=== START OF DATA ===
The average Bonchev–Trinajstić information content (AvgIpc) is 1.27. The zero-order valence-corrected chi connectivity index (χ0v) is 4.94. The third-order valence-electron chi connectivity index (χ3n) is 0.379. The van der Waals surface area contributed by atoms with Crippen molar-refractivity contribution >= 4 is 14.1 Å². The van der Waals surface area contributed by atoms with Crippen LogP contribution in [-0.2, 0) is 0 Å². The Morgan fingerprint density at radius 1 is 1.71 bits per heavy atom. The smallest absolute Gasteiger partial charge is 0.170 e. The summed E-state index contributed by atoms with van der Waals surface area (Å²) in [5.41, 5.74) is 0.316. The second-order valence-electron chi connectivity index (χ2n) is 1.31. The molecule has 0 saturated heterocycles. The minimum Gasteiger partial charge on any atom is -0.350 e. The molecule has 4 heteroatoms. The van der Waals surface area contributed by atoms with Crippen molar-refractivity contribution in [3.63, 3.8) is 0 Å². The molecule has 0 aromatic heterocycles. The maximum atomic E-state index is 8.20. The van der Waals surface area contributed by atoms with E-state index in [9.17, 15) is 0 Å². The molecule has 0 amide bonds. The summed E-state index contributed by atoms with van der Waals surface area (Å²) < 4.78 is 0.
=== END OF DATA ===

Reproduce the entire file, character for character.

The average Bonchev–Trinajstić information content (AvgIpc) is 1.27. The zero-order valence-corrected chi connectivity index (χ0v) is 4.94. The third-order valence-electron chi connectivity index (χ3n) is 0.379. The van der Waals surface area contributed by atoms with Crippen molar-refractivity contribution >= 4 is 14.1 Å². The van der Waals surface area contributed by atoms with Crippen LogP contribution in [-0.2, 0) is 0 Å². The Morgan fingerprint density at radius 1 is 1.71 bits per heavy atom. The smallest absolute Gasteiger partial charge is 0.170 e. The summed E-state index contributed by atoms with van der Waals surface area (Å²) in [5.41, 5.74) is 0.316. The second-order valence-electron chi connectivity index (χ2n) is 1.31. The molecule has 0 saturated heterocycles. The minimum Gasteiger partial charge on any atom is -0.350 e. The molecule has 4 heteroatoms. The van der Waals surface area contributed by atoms with Crippen molar-refractivity contribution in [3.63, 3.8) is 0 Å². The molecule has 0 aromatic heterocycles. The maximum atomic E-state index is 8.20. The van der Waals surface area contributed by atoms with E-state index in [9.17, 15) is 0 Å². The molecule has 0 amide bonds. The summed E-state index contributed by atoms with van der Waals surface area (Å²) < 4.78 is 0.